Sunday, January 28, 2007

Attitude Complex

I’ve been wondering if we shouldn’t return to basics with theoretical ethics to see if we can find a blueprint for society that makes sense to everyone and can be universally applied without inducing a fear of being killed in the crush at the claims desk for exemptions. It should be so simple a child could understand it. Maybe we should get children to develop it since children don’t tend to regard differences prejudicially but rather with innocent curiosity. I’m suggesting this because it has to be much easier than the convoluted system we currently have for distinguishing right from wrong which seems to involve stumbling from one apparently insurmountable moral dilemma to another with a succession of Government ministers jabbering away about ‘core values’ which none of them seem to be able to list.
Tony ‘Blah Blah’ Blair has adopted a tactic of starting every sentence on the subject with ‘That is why…’ and then looking fed up. Maybe he thinks he can hoodwink us into believing we have fallen asleep through his salient and crystalline explanation. What is inescapable is that we are expected to live by a behavioural code which it is inferred should be inherent in the vast majority of us decent, hardworking citizens, but no one seems able to frame into a coherent manual.
The template used to be common law but now there are so many laws its impossible to tell if you are abiding by them all. In addition, there are by-laws, those imposed by local authorities or your employer or Tesco which add to the confusion. There are some employers, British Airways for example who do not allow you to be sick. It is not considered a health and safety issue that a pilot suffering from ‘flu might be locked into a tiny cabin with only recycled air and food maintained at a temperature optimum for cultivating E coli for up to twelve hours. Local authorities, on the other hand, have targets for employing people with disabilities so they encourage as many people as possible to have a long-term debilitating illness.
It is easy to see how much trouble everyone is having with working out how to live ethically from a quick scan at the British Social Attitudes Survey, the latest edition of which was published this week. You could be forgiven for thinking that, in the minds of civil servants and social researchers, what you think can have a more corrosive impact on the functionality of society than what you do. For example, no one would say that it is wrong to fake a cab receipt or pretend lunch with your friends is a business meeting on your tax return. This week a large cargo vessel stranded near the Devon coast spilled containers carrying items ranging from BMW bikes to dog food and the shoreline soon had more people on it than a Fat Boy Slim gig, claiming their ‘right’ to loot the booty. These were ordinary, law abiding British citizens who probably give money to the WWF but didn’t seem to care a jot that their quest for free tat was inhibiting the rescue of stranded sea birds.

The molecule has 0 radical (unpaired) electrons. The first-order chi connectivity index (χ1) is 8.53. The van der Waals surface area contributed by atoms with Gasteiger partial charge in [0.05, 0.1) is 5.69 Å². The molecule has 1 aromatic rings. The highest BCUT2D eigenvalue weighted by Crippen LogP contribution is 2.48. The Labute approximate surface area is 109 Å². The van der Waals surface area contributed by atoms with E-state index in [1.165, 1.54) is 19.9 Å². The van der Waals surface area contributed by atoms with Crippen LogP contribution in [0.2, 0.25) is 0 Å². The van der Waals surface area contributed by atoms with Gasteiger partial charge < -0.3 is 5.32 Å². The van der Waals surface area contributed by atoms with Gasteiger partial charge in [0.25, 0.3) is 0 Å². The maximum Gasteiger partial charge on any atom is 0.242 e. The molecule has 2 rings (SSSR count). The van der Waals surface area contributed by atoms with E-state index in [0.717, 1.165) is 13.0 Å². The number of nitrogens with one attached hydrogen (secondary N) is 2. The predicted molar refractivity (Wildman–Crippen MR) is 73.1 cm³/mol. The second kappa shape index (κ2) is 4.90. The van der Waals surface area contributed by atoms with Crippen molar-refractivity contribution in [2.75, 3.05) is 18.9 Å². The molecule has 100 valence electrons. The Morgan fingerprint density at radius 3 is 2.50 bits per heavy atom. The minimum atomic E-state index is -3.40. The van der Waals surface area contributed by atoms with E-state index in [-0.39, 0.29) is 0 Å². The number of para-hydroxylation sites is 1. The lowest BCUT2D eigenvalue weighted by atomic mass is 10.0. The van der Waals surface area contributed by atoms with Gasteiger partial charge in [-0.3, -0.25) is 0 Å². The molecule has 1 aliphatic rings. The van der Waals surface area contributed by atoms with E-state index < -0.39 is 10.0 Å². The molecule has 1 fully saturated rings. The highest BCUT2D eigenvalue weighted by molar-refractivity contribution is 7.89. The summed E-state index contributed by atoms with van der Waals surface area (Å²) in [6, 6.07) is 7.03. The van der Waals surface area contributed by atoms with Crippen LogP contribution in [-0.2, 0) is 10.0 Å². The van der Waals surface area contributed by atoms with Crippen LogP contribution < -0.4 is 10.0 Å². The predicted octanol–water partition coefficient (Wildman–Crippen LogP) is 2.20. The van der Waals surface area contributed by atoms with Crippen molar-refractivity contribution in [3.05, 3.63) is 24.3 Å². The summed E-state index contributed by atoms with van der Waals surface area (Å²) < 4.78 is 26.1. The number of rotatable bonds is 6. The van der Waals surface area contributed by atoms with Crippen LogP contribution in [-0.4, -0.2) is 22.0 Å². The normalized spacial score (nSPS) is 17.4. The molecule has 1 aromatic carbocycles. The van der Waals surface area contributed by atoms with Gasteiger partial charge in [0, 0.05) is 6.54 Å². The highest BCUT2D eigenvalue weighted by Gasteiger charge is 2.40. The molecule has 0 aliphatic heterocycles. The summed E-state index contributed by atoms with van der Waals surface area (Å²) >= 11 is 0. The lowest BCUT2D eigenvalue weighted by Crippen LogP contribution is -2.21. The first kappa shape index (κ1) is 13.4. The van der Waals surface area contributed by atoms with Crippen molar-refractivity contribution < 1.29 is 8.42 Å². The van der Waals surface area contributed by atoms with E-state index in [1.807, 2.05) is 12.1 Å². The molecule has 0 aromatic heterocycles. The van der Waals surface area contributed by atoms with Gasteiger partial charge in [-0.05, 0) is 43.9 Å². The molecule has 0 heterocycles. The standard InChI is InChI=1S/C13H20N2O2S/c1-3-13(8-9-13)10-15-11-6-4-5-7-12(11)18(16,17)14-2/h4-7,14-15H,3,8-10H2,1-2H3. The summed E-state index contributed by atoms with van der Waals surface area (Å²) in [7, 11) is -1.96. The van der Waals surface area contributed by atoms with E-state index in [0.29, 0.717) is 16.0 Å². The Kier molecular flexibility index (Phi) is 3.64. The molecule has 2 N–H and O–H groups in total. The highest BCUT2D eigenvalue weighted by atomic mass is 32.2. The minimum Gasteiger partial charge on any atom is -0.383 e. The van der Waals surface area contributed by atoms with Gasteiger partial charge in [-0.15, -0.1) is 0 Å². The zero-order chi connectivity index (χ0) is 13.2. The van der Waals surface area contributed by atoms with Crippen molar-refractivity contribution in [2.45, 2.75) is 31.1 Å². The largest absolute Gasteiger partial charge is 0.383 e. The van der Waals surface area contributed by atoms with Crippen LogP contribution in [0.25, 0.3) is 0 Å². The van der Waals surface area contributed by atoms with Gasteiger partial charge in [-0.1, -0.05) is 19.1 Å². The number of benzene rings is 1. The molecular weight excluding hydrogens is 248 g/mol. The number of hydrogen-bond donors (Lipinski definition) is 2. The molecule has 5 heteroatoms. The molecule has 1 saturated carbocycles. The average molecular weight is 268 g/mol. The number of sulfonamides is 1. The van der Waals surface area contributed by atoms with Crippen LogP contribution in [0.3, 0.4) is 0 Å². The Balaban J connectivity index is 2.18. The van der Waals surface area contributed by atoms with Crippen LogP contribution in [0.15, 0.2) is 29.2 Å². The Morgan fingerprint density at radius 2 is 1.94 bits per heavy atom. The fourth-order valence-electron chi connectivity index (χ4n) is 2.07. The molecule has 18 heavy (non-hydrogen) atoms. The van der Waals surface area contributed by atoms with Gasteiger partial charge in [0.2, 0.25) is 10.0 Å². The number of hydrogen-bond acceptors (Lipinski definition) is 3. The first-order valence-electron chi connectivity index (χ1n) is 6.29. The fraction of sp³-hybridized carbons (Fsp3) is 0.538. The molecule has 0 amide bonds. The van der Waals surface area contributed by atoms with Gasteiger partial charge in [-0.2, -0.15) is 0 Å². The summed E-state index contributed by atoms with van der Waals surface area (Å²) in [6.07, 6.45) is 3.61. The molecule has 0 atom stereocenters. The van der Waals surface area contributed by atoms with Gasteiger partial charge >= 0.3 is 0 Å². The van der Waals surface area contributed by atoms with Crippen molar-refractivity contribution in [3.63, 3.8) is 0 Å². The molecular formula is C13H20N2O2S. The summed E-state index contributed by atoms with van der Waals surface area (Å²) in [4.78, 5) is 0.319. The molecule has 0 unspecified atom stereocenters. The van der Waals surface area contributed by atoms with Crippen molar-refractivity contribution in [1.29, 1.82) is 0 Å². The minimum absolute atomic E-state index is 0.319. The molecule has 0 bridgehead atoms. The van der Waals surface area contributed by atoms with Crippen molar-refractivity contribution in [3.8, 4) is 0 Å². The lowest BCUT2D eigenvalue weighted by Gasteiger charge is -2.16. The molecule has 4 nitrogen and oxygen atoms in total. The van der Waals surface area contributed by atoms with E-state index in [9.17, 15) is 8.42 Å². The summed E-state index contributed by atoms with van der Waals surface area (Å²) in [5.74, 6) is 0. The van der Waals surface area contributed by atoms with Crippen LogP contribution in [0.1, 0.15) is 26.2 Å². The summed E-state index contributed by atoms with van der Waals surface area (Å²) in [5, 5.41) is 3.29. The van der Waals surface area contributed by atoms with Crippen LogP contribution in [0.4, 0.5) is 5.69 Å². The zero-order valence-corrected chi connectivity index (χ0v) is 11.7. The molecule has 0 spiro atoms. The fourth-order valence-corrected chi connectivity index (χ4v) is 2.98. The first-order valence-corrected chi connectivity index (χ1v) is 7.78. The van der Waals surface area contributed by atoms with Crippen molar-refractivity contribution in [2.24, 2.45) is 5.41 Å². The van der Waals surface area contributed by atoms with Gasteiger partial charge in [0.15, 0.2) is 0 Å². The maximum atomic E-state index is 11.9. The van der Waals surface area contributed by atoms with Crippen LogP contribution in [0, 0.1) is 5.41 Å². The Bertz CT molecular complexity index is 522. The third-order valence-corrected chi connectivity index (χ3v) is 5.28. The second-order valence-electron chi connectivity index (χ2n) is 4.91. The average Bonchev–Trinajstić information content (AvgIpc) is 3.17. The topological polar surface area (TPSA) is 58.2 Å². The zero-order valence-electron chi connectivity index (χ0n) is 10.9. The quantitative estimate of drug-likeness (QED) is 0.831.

Officialdom takes no account of all those small acts of civil disobedience committed by ordinary people that make no sense, like chucking a KFC box of chicken bones on the street within a few feet of a rubbish bin. Who doesn’t know that’s an idiot thing to do? Every day I see a couple of people do just that, not all kids and not all distraught mothers with three children under five screaming for the next additive packed course. The people who are paid to fret over why we are so appalling at getting along, ignore the crumbling of trust that occurs when a member of one social group pushes another out of the way to get on the Tube or chucks a firework the size of a cruise missile at their feet while they are carrying the week’s shopping down their grimy street.
It is rather more interesting, apparently to obsess about how we think we might behave in a hypothetical situation than to study the way we do behave in the real world. Last week, The Guardian reported disability campaigners were alarmed that the findings of the British Social Attitudes Survey revealed that most of us had a low awareness of disability and that ‘serious prejudice and misunderstanding still exist.’
One of the statistics causing alarm is this,